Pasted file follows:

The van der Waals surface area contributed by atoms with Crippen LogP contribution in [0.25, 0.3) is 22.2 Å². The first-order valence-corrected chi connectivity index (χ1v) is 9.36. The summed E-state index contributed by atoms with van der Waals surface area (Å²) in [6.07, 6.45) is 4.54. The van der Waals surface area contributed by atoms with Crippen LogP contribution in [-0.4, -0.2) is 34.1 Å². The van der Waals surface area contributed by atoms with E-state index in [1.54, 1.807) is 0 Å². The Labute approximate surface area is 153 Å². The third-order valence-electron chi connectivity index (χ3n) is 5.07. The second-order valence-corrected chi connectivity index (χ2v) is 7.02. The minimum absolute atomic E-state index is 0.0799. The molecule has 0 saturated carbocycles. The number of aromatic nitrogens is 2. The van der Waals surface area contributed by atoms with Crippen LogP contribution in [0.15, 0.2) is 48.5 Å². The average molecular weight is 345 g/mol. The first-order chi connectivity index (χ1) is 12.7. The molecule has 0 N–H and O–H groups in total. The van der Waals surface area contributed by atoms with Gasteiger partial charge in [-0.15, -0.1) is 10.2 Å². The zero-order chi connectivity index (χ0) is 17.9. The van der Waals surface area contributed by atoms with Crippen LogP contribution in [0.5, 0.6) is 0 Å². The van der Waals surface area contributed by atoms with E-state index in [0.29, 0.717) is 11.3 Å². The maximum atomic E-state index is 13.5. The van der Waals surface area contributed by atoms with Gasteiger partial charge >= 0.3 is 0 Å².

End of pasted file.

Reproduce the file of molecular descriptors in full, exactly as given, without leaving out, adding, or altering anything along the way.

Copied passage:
The van der Waals surface area contributed by atoms with Crippen LogP contribution in [0.25, 0.3) is 22.2 Å². The first-order valence-corrected chi connectivity index (χ1v) is 9.36. The summed E-state index contributed by atoms with van der Waals surface area (Å²) in [6.07, 6.45) is 4.54. The van der Waals surface area contributed by atoms with Crippen LogP contribution in [-0.4, -0.2) is 34.1 Å². The van der Waals surface area contributed by atoms with E-state index in [1.54, 1.807) is 0 Å². The Labute approximate surface area is 153 Å². The third-order valence-electron chi connectivity index (χ3n) is 5.07. The second-order valence-corrected chi connectivity index (χ2v) is 7.02. The minimum absolute atomic E-state index is 0.0799. The molecule has 0 saturated carbocycles. The number of aromatic nitrogens is 2. The van der Waals surface area contributed by atoms with Crippen LogP contribution in [0.15, 0.2) is 48.5 Å². The average molecular weight is 345 g/mol. The first-order chi connectivity index (χ1) is 12.7. The molecule has 0 N–H and O–H groups in total. The van der Waals surface area contributed by atoms with Gasteiger partial charge in [-0.15, -0.1) is 10.2 Å². The zero-order chi connectivity index (χ0) is 17.9. The van der Waals surface area contributed by atoms with Crippen LogP contribution in [0.5, 0.6) is 0 Å². The van der Waals surface area contributed by atoms with E-state index in [0.29, 0.717) is 11.3 Å². The maximum atomic E-state index is 13.5. The van der Waals surface area contributed by atoms with Gasteiger partial charge >= 0.3 is 0 Å².